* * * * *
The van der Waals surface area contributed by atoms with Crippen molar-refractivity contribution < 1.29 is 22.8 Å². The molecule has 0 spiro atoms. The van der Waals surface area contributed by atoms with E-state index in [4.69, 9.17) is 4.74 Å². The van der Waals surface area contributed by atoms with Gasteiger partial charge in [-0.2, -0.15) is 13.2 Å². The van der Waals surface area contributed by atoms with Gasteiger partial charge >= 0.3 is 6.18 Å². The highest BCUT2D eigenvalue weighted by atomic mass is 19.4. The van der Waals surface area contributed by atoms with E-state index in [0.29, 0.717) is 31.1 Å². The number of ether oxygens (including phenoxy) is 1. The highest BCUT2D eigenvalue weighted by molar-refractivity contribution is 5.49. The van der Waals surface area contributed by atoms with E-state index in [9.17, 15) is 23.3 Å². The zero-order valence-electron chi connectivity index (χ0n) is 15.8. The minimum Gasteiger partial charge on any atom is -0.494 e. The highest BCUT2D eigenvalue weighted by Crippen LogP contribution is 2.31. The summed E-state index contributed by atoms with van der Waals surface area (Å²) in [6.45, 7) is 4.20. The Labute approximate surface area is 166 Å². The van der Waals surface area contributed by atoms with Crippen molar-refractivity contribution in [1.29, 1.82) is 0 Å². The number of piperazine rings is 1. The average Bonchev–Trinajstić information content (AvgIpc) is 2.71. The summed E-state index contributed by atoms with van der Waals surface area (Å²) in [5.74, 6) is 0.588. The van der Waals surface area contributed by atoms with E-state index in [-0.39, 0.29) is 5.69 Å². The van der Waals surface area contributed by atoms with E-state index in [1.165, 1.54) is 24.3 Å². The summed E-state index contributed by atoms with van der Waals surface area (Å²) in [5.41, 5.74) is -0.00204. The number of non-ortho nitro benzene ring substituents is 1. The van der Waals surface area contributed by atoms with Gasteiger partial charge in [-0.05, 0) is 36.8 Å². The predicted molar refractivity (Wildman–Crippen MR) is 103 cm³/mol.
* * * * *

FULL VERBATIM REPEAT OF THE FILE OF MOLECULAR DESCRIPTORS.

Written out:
The van der Waals surface area contributed by atoms with Crippen molar-refractivity contribution < 1.29 is 22.8 Å². The molecule has 0 spiro atoms. The van der Waals surface area contributed by atoms with E-state index in [4.69, 9.17) is 4.74 Å². The van der Waals surface area contributed by atoms with Gasteiger partial charge in [-0.2, -0.15) is 13.2 Å². The van der Waals surface area contributed by atoms with Gasteiger partial charge >= 0.3 is 6.18 Å². The highest BCUT2D eigenvalue weighted by atomic mass is 19.4. The van der Waals surface area contributed by atoms with E-state index in [0.29, 0.717) is 31.1 Å². The number of ether oxygens (including phenoxy) is 1. The highest BCUT2D eigenvalue weighted by molar-refractivity contribution is 5.49. The van der Waals surface area contributed by atoms with E-state index in [9.17, 15) is 23.3 Å². The zero-order valence-electron chi connectivity index (χ0n) is 15.8. The minimum Gasteiger partial charge on any atom is -0.494 e. The highest BCUT2D eigenvalue weighted by Crippen LogP contribution is 2.31. The summed E-state index contributed by atoms with van der Waals surface area (Å²) in [6.45, 7) is 4.20. The Labute approximate surface area is 166 Å². The van der Waals surface area contributed by atoms with Crippen molar-refractivity contribution in [1.29, 1.82) is 0 Å². The number of piperazine rings is 1. The average Bonchev–Trinajstić information content (AvgIpc) is 2.71. The summed E-state index contributed by atoms with van der Waals surface area (Å²) in [5.74, 6) is 0.588. The van der Waals surface area contributed by atoms with E-state index in [-0.39, 0.29) is 5.69 Å². The van der Waals surface area contributed by atoms with E-state index in [1.165, 1.54) is 24.3 Å². The summed E-state index contributed by atoms with van der Waals surface area (Å²) in [5.41, 5.74) is -0.00204. The number of non-ortho nitro benzene ring substituents is 1. The van der Waals surface area contributed by atoms with Gasteiger partial charge in [-0.05, 0) is 36.8 Å². The predicted molar refractivity (Wildman–Crippen MR) is 103 cm³/mol.